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HomeAircraftHelicopterHelicopter Main Discussion › Leaky fuel tank confuses me....
09-01-2013 01:39 AM  5 years agoPost 1
McKrackin

rrProfessor

Lucasville,Ohio

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My fuel tank finally split after a few crashes and lots of fuel run through it.

My fault...the stopper tore apart after a crash and I rigged one up that I had to really torque down.

The Avant stopper expands when you tighten it down.
Finally tightened it too much and split the throat.

Anyway...got the new tank installed and it inflated harder than a billiard ball...never have seen it that tight.lol...

Now that the tank is so air tight,the header tank is leaking.

Removed the header tank and it is all leak free.

Took it out and flew it and I had to richen it up a bit.

I would have thought the higher pressure in the tank would mean it would run richer

Anyone know who sells the best header tank made?
Mine is the Quick UK.

I literally never use the word literally right.

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09-01-2013 03:00 AM  5 years agoPost 2
S.Dykes

rrApprentice

Wesley Chapel, FL - USA

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Good question, my quick uk header leaks at the rubber as well.

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09-01-2013 03:03 AM  5 years agoPost 3
McKrackin

rrProfessor

Lucasville,Ohio

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I CA glued mine and it held for two years...Just want one I don't have to glue.

I literally never use the word literally right.

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09-01-2013 03:07 AM  5 years agoPost 4
S.Dykes

rrApprentice

Wesley Chapel, FL - USA

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i here ya. It should just work without fiddling or gluing, imo.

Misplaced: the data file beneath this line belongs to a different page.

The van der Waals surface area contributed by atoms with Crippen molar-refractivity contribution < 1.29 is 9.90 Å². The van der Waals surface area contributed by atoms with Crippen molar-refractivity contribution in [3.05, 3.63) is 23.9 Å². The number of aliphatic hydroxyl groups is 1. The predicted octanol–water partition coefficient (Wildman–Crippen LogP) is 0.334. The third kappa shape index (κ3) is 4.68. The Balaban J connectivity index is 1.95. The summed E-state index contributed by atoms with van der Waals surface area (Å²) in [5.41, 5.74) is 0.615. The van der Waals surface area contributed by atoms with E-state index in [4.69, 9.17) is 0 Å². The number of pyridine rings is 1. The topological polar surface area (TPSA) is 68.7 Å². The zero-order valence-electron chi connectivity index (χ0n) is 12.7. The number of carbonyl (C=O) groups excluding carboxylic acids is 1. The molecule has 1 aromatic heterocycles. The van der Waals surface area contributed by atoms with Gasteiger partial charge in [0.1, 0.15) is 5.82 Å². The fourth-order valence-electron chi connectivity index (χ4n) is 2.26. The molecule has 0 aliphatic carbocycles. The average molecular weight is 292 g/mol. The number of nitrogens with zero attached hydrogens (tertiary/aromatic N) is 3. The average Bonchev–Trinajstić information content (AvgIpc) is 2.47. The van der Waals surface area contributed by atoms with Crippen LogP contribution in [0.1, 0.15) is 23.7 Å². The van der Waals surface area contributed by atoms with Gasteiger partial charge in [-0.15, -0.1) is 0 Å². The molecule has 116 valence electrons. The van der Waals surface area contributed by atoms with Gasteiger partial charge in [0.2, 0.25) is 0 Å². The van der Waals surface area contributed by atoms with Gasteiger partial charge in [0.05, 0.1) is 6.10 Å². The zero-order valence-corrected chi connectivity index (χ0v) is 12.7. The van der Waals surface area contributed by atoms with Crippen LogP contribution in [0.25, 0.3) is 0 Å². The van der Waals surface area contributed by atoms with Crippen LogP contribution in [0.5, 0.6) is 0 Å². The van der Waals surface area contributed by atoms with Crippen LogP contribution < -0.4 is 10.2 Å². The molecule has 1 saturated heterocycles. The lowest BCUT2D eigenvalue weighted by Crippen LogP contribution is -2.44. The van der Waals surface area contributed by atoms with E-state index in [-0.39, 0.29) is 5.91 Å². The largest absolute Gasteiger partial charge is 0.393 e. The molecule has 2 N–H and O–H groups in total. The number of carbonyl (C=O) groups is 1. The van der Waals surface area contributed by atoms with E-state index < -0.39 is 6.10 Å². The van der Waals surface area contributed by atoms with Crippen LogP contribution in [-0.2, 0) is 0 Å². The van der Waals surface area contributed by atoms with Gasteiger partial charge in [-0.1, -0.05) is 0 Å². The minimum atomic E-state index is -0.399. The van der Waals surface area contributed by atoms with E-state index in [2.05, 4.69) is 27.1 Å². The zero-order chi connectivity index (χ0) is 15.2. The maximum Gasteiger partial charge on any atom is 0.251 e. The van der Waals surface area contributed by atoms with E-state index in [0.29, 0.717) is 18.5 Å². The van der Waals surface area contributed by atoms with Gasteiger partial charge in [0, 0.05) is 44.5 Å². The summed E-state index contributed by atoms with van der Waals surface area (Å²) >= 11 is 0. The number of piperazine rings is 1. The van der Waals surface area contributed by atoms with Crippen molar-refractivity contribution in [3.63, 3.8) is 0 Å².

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09-01-2013 03:13 AM  5 years agoPost 5
McKrackin

rrProfessor

Lucasville,Ohio

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They need one made like the Avant fuel tank.
No way it can leak unless you break it.lol...

I literally never use the word literally right.

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09-01-2013 03:31 AM  5 years agoPost 6
sonnyhad

rrProfessor

Holland,Mi

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Oh I think I would break it alright, I seem to have a way with that kind of demise!

Bald Pilots usually wear hats!

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09-01-2013 03:32 AM  5 years agoPost 7
McKrackin

rrProfessor

Lucasville,Ohio

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This one from HK looks like it would work...

Any experience?

I literally never use the word literally right.

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09-01-2013 03:37 AM  5 years agoPost 8
unclejane

rrElite Veteran

santa fe, NM, USA

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Not sure you really need a header tank with the HZ-R? It should stay nice and fat all the way through a regular tank even with the fuel level pretty low.

But it will go a hair leaner at the lowest levels. Maybe that's what you saw on yours?

LS

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09-01-2013 03:39 AM  5 years agoPost 9
Einzelganger

rrKey Veteran

Campbell, Texas

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These work great. Several crashes and never any damage.

http://www3.towerhobbies.com/cgi-bi...?&I=LXAGAJ&P=ML

Wayne

I love the smell of nitro in the morning.
RIP Roman

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09-01-2013 05:19 AM  5 years agoPost 10
McKrackin

rrProfessor

Lucasville,Ohio

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But it will go a hair leaner at the lowest levels. Maybe that's what you saw on yours?
No...It was lean right off the top when I put in the new fuel tank.
Turned the high out a few and it runs great.

Then it starts to lean out some in the bottom third of the tank....Mainly when traveling with full negative pitch.

Holding it up and turning it over,the clunk seems to hit everywhere in the tank.

Thinking about doing away with the pressure regulator and installing a straight fuel inlet nipple.

I literally never use the word literally right.

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09-01-2013 06:05 AM  5 years agoPost 11
Einzelganger

rrKey Veteran

Campbell, Texas

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McKrackin, unclejane,

I'm trying right now to decide between the OS 105HZ and the HZ-R.
What would you say to the choice. I've always run a header tank and have no urge to give them up. (two extra ounces of fuel and a good indicator of plumbing problems) In your past experience, is the regulator worth the extra money?

Wayne

I love the smell of nitro in the morning.
RIP Roman

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09-01-2013 06:21 AM  5 years agoPost 12
ICUR1-2

rrElite Veteran

Ottawa, Ontario